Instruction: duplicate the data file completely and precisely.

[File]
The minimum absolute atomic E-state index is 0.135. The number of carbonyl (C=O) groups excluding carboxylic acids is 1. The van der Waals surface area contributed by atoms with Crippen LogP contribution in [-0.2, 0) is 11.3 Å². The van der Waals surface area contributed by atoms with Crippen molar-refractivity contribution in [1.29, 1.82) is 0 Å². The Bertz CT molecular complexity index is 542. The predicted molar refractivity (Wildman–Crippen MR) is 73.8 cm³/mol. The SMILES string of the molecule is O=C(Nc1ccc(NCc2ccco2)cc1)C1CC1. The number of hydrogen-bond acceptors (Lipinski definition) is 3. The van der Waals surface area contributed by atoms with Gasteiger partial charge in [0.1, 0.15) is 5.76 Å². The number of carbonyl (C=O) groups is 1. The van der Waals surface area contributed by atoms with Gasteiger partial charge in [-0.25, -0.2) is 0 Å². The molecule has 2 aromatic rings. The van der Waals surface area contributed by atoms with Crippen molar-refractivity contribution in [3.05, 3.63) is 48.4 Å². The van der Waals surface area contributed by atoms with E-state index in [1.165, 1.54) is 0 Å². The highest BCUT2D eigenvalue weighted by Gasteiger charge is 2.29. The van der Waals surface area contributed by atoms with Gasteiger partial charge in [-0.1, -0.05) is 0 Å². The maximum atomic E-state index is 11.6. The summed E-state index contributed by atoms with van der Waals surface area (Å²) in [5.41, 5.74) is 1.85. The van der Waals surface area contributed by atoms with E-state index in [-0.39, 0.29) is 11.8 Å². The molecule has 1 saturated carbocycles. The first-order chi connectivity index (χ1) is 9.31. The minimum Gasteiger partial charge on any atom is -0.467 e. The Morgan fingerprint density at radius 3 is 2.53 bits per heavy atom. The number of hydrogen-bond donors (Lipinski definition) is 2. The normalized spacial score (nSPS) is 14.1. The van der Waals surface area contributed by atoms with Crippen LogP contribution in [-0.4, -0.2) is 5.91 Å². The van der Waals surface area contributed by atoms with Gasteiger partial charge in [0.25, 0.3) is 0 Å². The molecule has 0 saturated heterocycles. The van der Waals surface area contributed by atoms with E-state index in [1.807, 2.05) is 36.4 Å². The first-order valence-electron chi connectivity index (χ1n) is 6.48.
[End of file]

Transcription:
The minimum absolute atomic E-state index is 0.135. The number of carbonyl (C=O) groups excluding carboxylic acids is 1. The van der Waals surface area contributed by atoms with Crippen LogP contribution in [-0.2, 0) is 11.3 Å². The van der Waals surface area contributed by atoms with Crippen molar-refractivity contribution in [1.29, 1.82) is 0 Å². The Bertz CT molecular complexity index is 542. The predicted molar refractivity (Wildman–Crippen MR) is 73.8 cm³/mol. The SMILES string of the molecule is O=C(Nc1ccc(NCc2ccco2)cc1)C1CC1. The number of hydrogen-bond acceptors (Lipinski definition) is 3. The van der Waals surface area contributed by atoms with Gasteiger partial charge in [0.1, 0.15) is 5.76 Å². The number of carbonyl (C=O) groups is 1. The van der Waals surface area contributed by atoms with Gasteiger partial charge in [-0.25, -0.2) is 0 Å². The molecule has 2 aromatic rings. The van der Waals surface area contributed by atoms with Crippen molar-refractivity contribution in [3.05, 3.63) is 48.4 Å². The van der Waals surface area contributed by atoms with E-state index in [1.165, 1.54) is 0 Å². The highest BCUT2D eigenvalue weighted by Gasteiger charge is 2.29. The van der Waals surface area contributed by atoms with Gasteiger partial charge in [-0.1, -0.05) is 0 Å². The maximum atomic E-state index is 11.6. The summed E-state index contributed by atoms with van der Waals surface area (Å²) in [5.41, 5.74) is 1.85. The van der Waals surface area contributed by atoms with E-state index in [-0.39, 0.29) is 11.8 Å². The molecule has 1 saturated carbocycles. The first-order chi connectivity index (χ1) is 9.31. The minimum Gasteiger partial charge on any atom is -0.467 e. The Morgan fingerprint density at radius 3 is 2.53 bits per heavy atom. The number of hydrogen-bond donors (Lipinski definition) is 2. The normalized spacial score (nSPS) is 14.1. The van der Waals surface area contributed by atoms with Crippen LogP contribution in [-0.4, -0.2) is 5.91 Å². The van der Waals surface area contributed by atoms with Gasteiger partial charge in [0.25, 0.3) is 0 Å². The molecule has 0 saturated heterocycles. The van der Waals surface area contributed by atoms with E-state index in [1.807, 2.05) is 36.4 Å². The first-order valence-electron chi connectivity index (χ1n) is 6.48.